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help with a handful of ID's from todays walk.

hello people, i went on a little foray today and decided to have a little look more local to me when i was back and i uncovered a few interesting things that i would like to share in the hopes of more information. I took the best pics possible but they are with my phone so i can only apologise if the quality is poor.


2: this looks like a hazel, but its not being eaten and most of the nuts are on the ground so i was a little wary of it.

3: very small little patch barely negligible

4: seen some like this before but nothing with the fibres that run all the way around the outside, these are attached to the top quite firmly so its not a webbing from underneath.

5: Sorry, shouldve taken more pictures of this one but for some reason only have the one. the scales were quite firm if that helps in any way. it was growing up against the base of a tree in a tight clump.

6: an ink cap for sure judging by the mess on my fingers but im not familiar with these yet, is it an obvious type?

7: this was from the guided walk, he called it "plums and custard" I just wanted a bit more information on edibility ect as he wasnt very clear.

8: These last ones are about 2 months old, growing attached to the bottom of a tree and then several other batches popping up along the root. I was assuming these were the same just an age difference


sorry to the mod if one of you has to shrink those for me as i dont know how to go about that.


shaggy cap probably young somethings ,might well be food .might not

the pink thing is either edible or deadly

one of the pale things may be edible most are probably not

time to get the books out

for a good id ,in situ photo/notes ,section and sporeprint are required along with a few good books

be careful

ps the insides of the bracket makes reasonable tinder with a bit of work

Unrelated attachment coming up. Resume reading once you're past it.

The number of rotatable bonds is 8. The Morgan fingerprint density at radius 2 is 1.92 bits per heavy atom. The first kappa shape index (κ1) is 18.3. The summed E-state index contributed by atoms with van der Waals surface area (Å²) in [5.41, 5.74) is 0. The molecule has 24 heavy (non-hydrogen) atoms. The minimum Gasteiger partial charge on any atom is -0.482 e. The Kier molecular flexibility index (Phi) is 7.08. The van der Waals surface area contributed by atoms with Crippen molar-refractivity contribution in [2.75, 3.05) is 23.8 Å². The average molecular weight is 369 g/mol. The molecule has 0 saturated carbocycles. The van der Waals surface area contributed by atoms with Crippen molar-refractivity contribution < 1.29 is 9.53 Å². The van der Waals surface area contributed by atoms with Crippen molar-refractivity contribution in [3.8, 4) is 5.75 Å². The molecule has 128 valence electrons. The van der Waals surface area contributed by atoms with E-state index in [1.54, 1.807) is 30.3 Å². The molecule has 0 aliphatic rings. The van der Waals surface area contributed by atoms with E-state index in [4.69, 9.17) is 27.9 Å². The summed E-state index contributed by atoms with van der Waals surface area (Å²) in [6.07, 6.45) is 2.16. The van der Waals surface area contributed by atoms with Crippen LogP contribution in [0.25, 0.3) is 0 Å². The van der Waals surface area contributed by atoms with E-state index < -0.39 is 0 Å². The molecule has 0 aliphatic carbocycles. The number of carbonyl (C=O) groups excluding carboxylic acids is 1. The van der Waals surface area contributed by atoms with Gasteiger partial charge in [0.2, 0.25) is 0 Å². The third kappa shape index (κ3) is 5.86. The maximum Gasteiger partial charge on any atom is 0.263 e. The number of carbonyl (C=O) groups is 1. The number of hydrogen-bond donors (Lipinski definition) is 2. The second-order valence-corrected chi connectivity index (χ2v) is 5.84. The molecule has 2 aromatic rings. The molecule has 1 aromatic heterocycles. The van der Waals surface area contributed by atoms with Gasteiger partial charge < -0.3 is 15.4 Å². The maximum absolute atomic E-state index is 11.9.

im an old and very unbold shroomer

Northern Boy

4 looks like a wooly milk cap to me, not edible but cool to look at.

8 looks like giant polypore, whose edibility is 'controversial'. We had some and it was lovely, but others will disagree. Has to be young.

The yellow one under #8 might be chicken of the woods?

i thought the ones at 8 wouuld be the same thing as they were on the same tree just in varying stages of age. like the brown was older.

there was nothing coming out of the broken edges of 4, i thought it had to leak a juice to be a milkcap?

No 4 is definitely a Lactarius species, I'm pretty sure I can see the milk on the gills.


ah ive only ever really been shown the saffron and the way we were shown was that it leaks when the mushroom is damaged. good spot btw

I find the best way is to run my knife across the gills, that normally gets the milk showing.

ill try that tomorrow if the other is still there seen as that 1 was right outside my door iirc thanks
Northern Boy

Despite everything that is written about Lactarius, in my experience the production of latex is highly variable between species, locations, conditions (weather) and even individual fruiting bodies.

Although, err, I have seen that written somewhere as well.

I've only found wooly milk caps in a couple of places and don't remember much latex, but I was rather distracted by having found 'a hairy mushroom'.
Northern Boy

Here's one, you can see a couple of latex drops. It does look a bit different to yours tho. Perhaps just a bit younger?


mine was nowhere near that hairy thats what put me off automatically agreeing when i did a quick google search.

5 is a shaggy pholiota and 8 are giant polypore. I love them and mum chops them up and puts them in lentil curry and they're amazing. I've also made pate with them before that went down very well at a wild food walk I cooked it for. It needs to be young though. If you're having trouble slicing through it, then it's too old. Sometimes only the edges are still soft enough to eat.
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